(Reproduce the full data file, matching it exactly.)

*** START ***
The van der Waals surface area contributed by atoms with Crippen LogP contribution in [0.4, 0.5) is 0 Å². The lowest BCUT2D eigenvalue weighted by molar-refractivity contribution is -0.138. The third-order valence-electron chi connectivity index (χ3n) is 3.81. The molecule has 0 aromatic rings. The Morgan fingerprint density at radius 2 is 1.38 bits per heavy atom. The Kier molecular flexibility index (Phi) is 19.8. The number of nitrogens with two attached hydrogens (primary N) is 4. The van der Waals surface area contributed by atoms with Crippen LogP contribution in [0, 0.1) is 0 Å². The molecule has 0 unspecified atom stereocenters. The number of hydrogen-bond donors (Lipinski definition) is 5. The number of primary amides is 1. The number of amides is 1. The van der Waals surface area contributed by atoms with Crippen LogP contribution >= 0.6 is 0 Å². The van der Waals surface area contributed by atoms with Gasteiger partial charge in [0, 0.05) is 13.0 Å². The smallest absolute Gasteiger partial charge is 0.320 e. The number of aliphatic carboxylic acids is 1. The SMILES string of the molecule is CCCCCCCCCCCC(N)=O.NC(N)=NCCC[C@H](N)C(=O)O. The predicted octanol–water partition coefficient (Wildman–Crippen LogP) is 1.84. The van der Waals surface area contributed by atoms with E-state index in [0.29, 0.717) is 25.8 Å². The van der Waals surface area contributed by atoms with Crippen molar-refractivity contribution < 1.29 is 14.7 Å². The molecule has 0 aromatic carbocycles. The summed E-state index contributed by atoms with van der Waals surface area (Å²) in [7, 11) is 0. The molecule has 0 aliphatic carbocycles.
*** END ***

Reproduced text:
The van der Waals surface area contributed by atoms with Crippen LogP contribution in [0.4, 0.5) is 0 Å². The lowest BCUT2D eigenvalue weighted by molar-refractivity contribution is -0.138. The third-order valence-electron chi connectivity index (χ3n) is 3.81. The molecule has 0 aromatic rings. The Morgan fingerprint density at radius 2 is 1.38 bits per heavy atom. The Kier molecular flexibility index (Phi) is 19.8. The number of nitrogens with two attached hydrogens (primary N) is 4. The van der Waals surface area contributed by atoms with Crippen LogP contribution in [0, 0.1) is 0 Å². The molecule has 0 unspecified atom stereocenters. The number of hydrogen-bond donors (Lipinski definition) is 5. The number of primary amides is 1. The number of amides is 1. The van der Waals surface area contributed by atoms with Crippen LogP contribution >= 0.6 is 0 Å². The van der Waals surface area contributed by atoms with Gasteiger partial charge in [0, 0.05) is 13.0 Å². The smallest absolute Gasteiger partial charge is 0.320 e. The number of aliphatic carboxylic acids is 1. The SMILES string of the molecule is CCCCCCCCCCCC(N)=O.NC(N)=NCCC[C@H](N)C(=O)O. The predicted octanol–water partition coefficient (Wildman–Crippen LogP) is 1.84. The van der Waals surface area contributed by atoms with E-state index in [0.29, 0.717) is 25.8 Å². The van der Waals surface area contributed by atoms with Crippen molar-refractivity contribution < 1.29 is 14.7 Å². The molecule has 0 aromatic carbocycles. The summed E-state index contributed by atoms with van der Waals surface area (Å²) in [7, 11) is 0. The molecule has 0 aliphatic carbocycles.